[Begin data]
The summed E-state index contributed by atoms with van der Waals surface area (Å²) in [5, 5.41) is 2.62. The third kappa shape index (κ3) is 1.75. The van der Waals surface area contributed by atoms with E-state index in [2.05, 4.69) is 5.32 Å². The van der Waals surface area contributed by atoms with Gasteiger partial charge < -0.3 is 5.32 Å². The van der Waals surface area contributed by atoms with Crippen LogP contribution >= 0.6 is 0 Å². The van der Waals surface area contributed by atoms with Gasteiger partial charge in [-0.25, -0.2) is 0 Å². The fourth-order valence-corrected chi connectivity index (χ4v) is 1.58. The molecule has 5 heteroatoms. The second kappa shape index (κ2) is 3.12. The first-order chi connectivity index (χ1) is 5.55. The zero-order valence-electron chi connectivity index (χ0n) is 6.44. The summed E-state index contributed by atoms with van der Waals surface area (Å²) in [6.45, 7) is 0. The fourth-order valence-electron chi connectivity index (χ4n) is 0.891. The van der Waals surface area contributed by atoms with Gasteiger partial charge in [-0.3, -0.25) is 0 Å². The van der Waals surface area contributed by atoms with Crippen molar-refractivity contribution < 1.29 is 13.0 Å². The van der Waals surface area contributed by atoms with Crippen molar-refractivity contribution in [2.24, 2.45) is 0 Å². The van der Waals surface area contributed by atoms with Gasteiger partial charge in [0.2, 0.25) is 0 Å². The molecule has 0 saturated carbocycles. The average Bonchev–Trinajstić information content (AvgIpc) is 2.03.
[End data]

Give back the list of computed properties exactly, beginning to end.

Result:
The summed E-state index contributed by atoms with van der Waals surface area (Å²) in [5, 5.41) is 2.62. The third kappa shape index (κ3) is 1.75. The van der Waals surface area contributed by atoms with E-state index in [2.05, 4.69) is 5.32 Å². The van der Waals surface area contributed by atoms with Gasteiger partial charge < -0.3 is 5.32 Å². The van der Waals surface area contributed by atoms with Crippen LogP contribution >= 0.6 is 0 Å². The van der Waals surface area contributed by atoms with Gasteiger partial charge in [-0.25, -0.2) is 0 Å². The fourth-order valence-corrected chi connectivity index (χ4v) is 1.58. The molecule has 5 heteroatoms. The second kappa shape index (κ2) is 3.12. The first-order chi connectivity index (χ1) is 5.55. The zero-order valence-electron chi connectivity index (χ0n) is 6.44. The summed E-state index contributed by atoms with van der Waals surface area (Å²) in [6.45, 7) is 0. The fourth-order valence-electron chi connectivity index (χ4n) is 0.891. The van der Waals surface area contributed by atoms with Gasteiger partial charge in [-0.3, -0.25) is 0 Å². The van der Waals surface area contributed by atoms with Crippen molar-refractivity contribution < 1.29 is 13.0 Å². The van der Waals surface area contributed by atoms with Crippen molar-refractivity contribution in [2.24, 2.45) is 0 Å². The van der Waals surface area contributed by atoms with Gasteiger partial charge in [0.2, 0.25) is 0 Å². The molecule has 0 saturated carbocycles. The average Bonchev–Trinajstić information content (AvgIpc) is 2.03.